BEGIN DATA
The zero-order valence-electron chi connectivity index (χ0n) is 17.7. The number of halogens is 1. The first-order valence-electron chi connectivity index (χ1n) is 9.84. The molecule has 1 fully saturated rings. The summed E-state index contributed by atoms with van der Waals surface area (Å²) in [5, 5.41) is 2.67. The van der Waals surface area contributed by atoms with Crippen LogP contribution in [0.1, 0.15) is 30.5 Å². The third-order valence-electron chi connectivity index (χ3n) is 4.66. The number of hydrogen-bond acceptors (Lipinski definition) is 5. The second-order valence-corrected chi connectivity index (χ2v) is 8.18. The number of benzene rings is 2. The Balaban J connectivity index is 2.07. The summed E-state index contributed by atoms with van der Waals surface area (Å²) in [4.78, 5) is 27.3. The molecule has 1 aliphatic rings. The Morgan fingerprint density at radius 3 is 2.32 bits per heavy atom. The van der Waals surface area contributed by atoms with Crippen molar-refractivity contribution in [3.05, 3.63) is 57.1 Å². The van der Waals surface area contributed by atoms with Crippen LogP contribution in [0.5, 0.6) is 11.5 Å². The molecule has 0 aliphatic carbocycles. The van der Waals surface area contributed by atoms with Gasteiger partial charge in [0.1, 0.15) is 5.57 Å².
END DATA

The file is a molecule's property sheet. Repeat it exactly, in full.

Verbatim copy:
The zero-order valence-electron chi connectivity index (χ0n) is 17.7. The number of halogens is 1. The first-order valence-electron chi connectivity index (χ1n) is 9.84. The molecule has 1 fully saturated rings. The summed E-state index contributed by atoms with van der Waals surface area (Å²) in [5, 5.41) is 2.67. The van der Waals surface area contributed by atoms with Crippen LogP contribution in [0.1, 0.15) is 30.5 Å². The third-order valence-electron chi connectivity index (χ3n) is 4.66. The number of hydrogen-bond acceptors (Lipinski definition) is 5. The second-order valence-corrected chi connectivity index (χ2v) is 8.18. The number of benzene rings is 2. The Balaban J connectivity index is 2.07. The summed E-state index contributed by atoms with van der Waals surface area (Å²) in [4.78, 5) is 27.3. The molecule has 1 aliphatic rings. The Morgan fingerprint density at radius 3 is 2.32 bits per heavy atom. The van der Waals surface area contributed by atoms with Crippen molar-refractivity contribution in [3.05, 3.63) is 57.1 Å². The van der Waals surface area contributed by atoms with Crippen LogP contribution in [0.5, 0.6) is 11.5 Å². The molecule has 0 aliphatic carbocycles. The van der Waals surface area contributed by atoms with Gasteiger partial charge in [0.1, 0.15) is 5.57 Å².